Mall culture in Southern California has permeated the popular culture over the last generation. Be it Moon Unit Zappa’s “Valley Girl” or many of the scenes from Fast Times at Ridgemont High, what goes on at California malls sets the tone for cultural behavior throughout the nation.
Or, at least that was the case. But things are changing in big ways in California’s malls in recent times. Remember that iconic “Free Fallin” video from 1989 that you couldn’t avoid on MTV at a time when MTV actually cared to play music? Although the lyrics suggest locales in the San Fernando Valley, the video was shot at the Westside Pavilion Mall, which is located between Beverly Hills and the beach in Santa Monica.
And despite the “Silicon Beach” tech-entertainment boom, as well as the recently opened light rail line that passes besides this nationally-known mall, the mall is closing. Real estate values have soared in this West Los Angeles neighborhood, as have household incomes due to the thousands upon thousands of new jobs from the likes of Google, Amazon Studios (building a multi-billion-dollar movie and TV studio nearby), and countless video game companies mere minutes away.
Yet, this mall can’t survive. The opportunity cost of making the mall into living space, a college campus, or any number of other proposals on the table are more tempting than trying to lure more retail anchor stores into this once super-profitable, fantastically located mall. To be clear, there’s no coal mine or steel mill closing leaving the neighborhood in financial hard times; in fact, the exact opposite is the case. Moreover, one of the more well respected Southern California AV chains, Ken Crane’s, was right down the street from the Westside Pavilion and it too is gone having been replaced with–get this–a 99 cent store, while other retail in the area continues to thrive, such as Anawalt Lumber (a higher end hardware store), The Wine House, and a high-end florist called the Hidden Garden that is absolutely fantastic.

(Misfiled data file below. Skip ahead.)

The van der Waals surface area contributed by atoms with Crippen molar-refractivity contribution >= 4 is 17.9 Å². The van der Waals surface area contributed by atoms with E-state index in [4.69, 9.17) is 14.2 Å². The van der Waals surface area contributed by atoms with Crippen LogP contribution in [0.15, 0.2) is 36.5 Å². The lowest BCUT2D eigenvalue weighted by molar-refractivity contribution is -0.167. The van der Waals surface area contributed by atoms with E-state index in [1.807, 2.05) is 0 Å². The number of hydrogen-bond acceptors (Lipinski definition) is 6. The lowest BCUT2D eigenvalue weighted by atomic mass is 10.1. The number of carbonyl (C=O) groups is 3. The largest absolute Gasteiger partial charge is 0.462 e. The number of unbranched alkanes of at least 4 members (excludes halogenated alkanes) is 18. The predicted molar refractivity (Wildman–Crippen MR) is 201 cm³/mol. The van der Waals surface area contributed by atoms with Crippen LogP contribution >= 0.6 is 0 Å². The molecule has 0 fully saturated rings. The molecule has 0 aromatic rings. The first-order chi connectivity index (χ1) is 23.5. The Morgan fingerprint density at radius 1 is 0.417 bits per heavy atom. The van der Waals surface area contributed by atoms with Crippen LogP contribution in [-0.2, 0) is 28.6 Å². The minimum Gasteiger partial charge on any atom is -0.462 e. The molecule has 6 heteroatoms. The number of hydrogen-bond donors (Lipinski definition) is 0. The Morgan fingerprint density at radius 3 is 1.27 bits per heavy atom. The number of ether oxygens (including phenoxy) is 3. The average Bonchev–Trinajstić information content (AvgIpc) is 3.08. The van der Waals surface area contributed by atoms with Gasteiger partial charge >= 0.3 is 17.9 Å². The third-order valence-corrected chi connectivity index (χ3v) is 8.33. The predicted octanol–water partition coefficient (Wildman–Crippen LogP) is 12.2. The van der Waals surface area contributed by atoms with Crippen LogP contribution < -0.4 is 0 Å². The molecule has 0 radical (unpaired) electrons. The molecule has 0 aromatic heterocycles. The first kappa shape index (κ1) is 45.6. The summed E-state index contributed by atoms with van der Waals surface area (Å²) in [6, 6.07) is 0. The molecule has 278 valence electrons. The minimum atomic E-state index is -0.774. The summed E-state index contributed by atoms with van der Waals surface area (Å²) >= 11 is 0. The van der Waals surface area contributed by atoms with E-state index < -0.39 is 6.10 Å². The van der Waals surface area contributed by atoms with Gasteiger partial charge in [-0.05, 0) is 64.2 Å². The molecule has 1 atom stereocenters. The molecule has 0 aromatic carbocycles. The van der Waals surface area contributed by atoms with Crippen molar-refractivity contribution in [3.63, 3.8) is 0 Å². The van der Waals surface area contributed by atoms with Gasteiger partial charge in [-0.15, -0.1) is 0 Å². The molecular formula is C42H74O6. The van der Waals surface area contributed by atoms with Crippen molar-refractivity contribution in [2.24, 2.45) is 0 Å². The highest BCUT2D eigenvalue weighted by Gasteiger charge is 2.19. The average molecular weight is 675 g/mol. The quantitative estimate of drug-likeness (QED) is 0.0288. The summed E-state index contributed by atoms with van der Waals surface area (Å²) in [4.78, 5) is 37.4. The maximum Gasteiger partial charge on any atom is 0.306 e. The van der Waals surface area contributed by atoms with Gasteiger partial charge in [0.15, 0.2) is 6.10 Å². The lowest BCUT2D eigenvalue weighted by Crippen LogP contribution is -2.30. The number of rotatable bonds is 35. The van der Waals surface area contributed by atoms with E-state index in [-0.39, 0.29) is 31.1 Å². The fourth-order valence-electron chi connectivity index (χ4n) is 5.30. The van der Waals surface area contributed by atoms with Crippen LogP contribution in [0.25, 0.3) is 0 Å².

To see the complete 180-degree change in perspective on retail in full effect, all you have to do is drive about 10 minutes east to the Century City Mall on Santa Monica Boulevard. Century City is the neighborhood where Fox Studios is located, as well as many of the more iconic office buildings, such as Nakatomi Plaza from Die Hard or the “Twin Towers” featured on Yes’ Going For The One LP. While the Westside Pavilion was going down the retail drain, the same parent company, Westfield, invested north of a billion dollars into this mall, which originally opened in the 1960s.
Today, Century City Mall competes directly with Rodeo Drive and all of the retail grandeur of Beverly Hills and in many cases shares the same stores and/or luxury brand products. If you were so inclined you could hoof it from the Century City mall to Rodeo Drive in about 15 minutes on foot. (Not that anybody walks in L.A., except on treadmills, even if they count their steps on their Apple Watches, but it really isn’t that far.)
The new Century City Mall is unlike anything you’ve ever seen. It’s a mall completely rethought for the future. There have always been movie theaters there, but now the theaters are without question the most luxurious in the world. Parking can be reserved online. Valet parking doesn’t require a ticket–just your cell phone number so that they can have your perfectly washed car ready for you when you’re done shopping or eating or whatever. Need a new car? Tesla has a dealership right in the mall. There’s also reserved parking for Tesla owners, so once you pop for said ride you never have to look for a space and have readily available chargers.
Not feeling well? The Century City Mall has both a UCLA urgent care clinic designed for walk-ins and, directly below that, there is a more preventive health clinic called NEXT HEALTH (where you can get a B-vitamin IV or cold sculpting or Botox or whatever foo-foo things silly people do in this town to stay looking good.